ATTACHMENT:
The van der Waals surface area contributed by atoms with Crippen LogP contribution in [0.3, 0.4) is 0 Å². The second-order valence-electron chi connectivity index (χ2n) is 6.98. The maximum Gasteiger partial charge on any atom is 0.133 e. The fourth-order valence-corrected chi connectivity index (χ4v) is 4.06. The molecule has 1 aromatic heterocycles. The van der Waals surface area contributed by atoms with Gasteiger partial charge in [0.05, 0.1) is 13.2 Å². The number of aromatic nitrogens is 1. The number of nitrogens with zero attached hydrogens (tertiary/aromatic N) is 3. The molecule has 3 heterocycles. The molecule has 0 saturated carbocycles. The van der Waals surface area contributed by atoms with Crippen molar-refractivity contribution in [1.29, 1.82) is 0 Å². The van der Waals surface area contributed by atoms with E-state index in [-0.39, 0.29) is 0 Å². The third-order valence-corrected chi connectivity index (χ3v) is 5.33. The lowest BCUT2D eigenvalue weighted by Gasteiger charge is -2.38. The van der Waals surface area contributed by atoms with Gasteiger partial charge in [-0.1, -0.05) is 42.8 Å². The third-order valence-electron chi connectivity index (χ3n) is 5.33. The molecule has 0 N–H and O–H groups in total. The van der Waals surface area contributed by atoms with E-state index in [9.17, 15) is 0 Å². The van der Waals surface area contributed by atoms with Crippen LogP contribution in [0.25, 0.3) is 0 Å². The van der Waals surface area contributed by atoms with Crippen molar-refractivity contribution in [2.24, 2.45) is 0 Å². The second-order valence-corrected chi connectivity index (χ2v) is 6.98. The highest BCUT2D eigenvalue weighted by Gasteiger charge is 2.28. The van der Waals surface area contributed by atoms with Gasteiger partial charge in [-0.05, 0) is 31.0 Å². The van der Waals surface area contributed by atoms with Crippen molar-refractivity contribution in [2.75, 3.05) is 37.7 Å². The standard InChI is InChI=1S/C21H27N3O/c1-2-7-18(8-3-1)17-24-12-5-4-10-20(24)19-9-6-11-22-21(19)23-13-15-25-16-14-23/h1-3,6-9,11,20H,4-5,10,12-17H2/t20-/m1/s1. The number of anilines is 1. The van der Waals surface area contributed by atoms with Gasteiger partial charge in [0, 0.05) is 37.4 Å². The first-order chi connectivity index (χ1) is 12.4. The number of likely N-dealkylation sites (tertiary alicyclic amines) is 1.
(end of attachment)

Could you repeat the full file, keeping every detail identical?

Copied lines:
The van der Waals surface area contributed by atoms with Crippen LogP contribution in [0.3, 0.4) is 0 Å². The second-order valence-electron chi connectivity index (χ2n) is 6.98. The maximum Gasteiger partial charge on any atom is 0.133 e. The fourth-order valence-corrected chi connectivity index (χ4v) is 4.06. The molecule has 1 aromatic heterocycles. The van der Waals surface area contributed by atoms with Gasteiger partial charge in [0.05, 0.1) is 13.2 Å². The number of aromatic nitrogens is 1. The number of nitrogens with zero attached hydrogens (tertiary/aromatic N) is 3. The molecule has 3 heterocycles. The molecule has 0 saturated carbocycles. The van der Waals surface area contributed by atoms with Crippen molar-refractivity contribution in [1.29, 1.82) is 0 Å². The van der Waals surface area contributed by atoms with E-state index in [-0.39, 0.29) is 0 Å². The third-order valence-corrected chi connectivity index (χ3v) is 5.33. The lowest BCUT2D eigenvalue weighted by Gasteiger charge is -2.38. The van der Waals surface area contributed by atoms with Gasteiger partial charge in [-0.1, -0.05) is 42.8 Å². The third-order valence-electron chi connectivity index (χ3n) is 5.33. The molecule has 0 N–H and O–H groups in total. The van der Waals surface area contributed by atoms with E-state index in [9.17, 15) is 0 Å². The van der Waals surface area contributed by atoms with Crippen LogP contribution in [0.25, 0.3) is 0 Å². The van der Waals surface area contributed by atoms with Crippen molar-refractivity contribution in [2.24, 2.45) is 0 Å². The second-order valence-corrected chi connectivity index (χ2v) is 6.98. The highest BCUT2D eigenvalue weighted by Gasteiger charge is 2.28. The van der Waals surface area contributed by atoms with Gasteiger partial charge in [-0.05, 0) is 31.0 Å². The van der Waals surface area contributed by atoms with Crippen molar-refractivity contribution in [2.75, 3.05) is 37.7 Å². The standard InChI is InChI=1S/C21H27N3O/c1-2-7-18(8-3-1)17-24-12-5-4-10-20(24)19-9-6-11-22-21(19)23-13-15-25-16-14-23/h1-3,6-9,11,20H,4-5,10,12-17H2/t20-/m1/s1. The number of anilines is 1. The van der Waals surface area contributed by atoms with Gasteiger partial charge in [0, 0.05) is 37.4 Å². The first-order chi connectivity index (χ1) is 12.4. The number of likely N-dealkylation sites (tertiary alicyclic amines) is 1.